SUNDAY, June 3 (HealthDay News) -- Low-income cancer patients
are less likely to participate in clinical trials, according to a
new study that found income affects participation even among older
patients likely to have Medicare.
The researchers said patients may not have equal access to study
The research was scheduled for presentation Sunday at the
American Society of Clinical Oncology annual meeting, in
"This is the first time in a large, national study that we have
actual patient-reported income on which to base this finding,"
study lead author Joseph Unger, a health services researcher and
statistician with the SWOG Statistical Center at the Fred
Hutchinson Cancer Research Center, in Seattle, said in a society
news release. "Our study found that after accounting for all
factors such as age, education, sex, race, medical conditions and
distance to a clinic, income on its own was associated with a
patient's clinical trial participation."
Patients participating in clinical trials tend to receive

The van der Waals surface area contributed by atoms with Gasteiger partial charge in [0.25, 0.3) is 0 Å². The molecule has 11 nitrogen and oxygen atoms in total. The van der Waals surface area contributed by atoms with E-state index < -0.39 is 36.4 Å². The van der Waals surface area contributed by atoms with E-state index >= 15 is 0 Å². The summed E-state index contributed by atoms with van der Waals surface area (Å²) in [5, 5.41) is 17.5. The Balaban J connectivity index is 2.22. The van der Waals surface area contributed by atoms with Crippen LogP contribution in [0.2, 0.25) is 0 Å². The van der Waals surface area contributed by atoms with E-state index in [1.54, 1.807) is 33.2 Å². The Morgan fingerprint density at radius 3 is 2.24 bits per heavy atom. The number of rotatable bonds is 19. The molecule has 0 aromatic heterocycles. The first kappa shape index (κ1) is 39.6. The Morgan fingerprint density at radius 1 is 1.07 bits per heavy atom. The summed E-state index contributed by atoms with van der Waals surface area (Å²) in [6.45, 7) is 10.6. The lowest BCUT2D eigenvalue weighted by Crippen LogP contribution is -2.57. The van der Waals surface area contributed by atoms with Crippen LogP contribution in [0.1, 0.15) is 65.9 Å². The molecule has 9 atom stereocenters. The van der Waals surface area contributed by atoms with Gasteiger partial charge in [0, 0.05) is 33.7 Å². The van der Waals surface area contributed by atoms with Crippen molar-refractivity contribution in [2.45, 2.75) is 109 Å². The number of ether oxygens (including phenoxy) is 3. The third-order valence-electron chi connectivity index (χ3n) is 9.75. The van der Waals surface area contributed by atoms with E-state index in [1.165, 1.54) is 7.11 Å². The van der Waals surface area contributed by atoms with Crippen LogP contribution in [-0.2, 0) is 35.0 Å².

high-quality cancer care, while contributing to researchers'
understanding of cancer and the development of new treatments, the
U.S. National Cancer Institute says.
The researchers surveyed approximately 5,500 adults recently
diagnosed with breast, lung, colon, or prostate cancer about their
treatment decisions over the course of four years. Forty percent
had discussed clinical trials with their doctor, and 45 percent of
these discussions led to an offer for participation in a clinical
trial, the study found. Of these offers, about half led to
participation in a clinical trial for an overall participation rate
of 9 percent.
Patients with a reported annual income of less than $50,000 were
roughly 30 percent less likely to participate in a clinical trial
than those who had a higher income, the researchers found. And
patients who made less than $20,000 a year were 44 percent less
likely to be involved in clinical trials than patients with higher
Lower-income patients, the study showed, were more concerned
about how to pay for their participation in a clinical trial than
higher-income patients. The researchers suggested some possible
financial barriers might be direct costs, such as co-pays, and
indirect costs, such as having to take time off work.
Because this study was presented at a medical meeting, the data
and conclusions should be viewed as preliminary until published in
a peer-reviewed journal.
The U.S. National Cancer Institute has more about
cancer health disparities.
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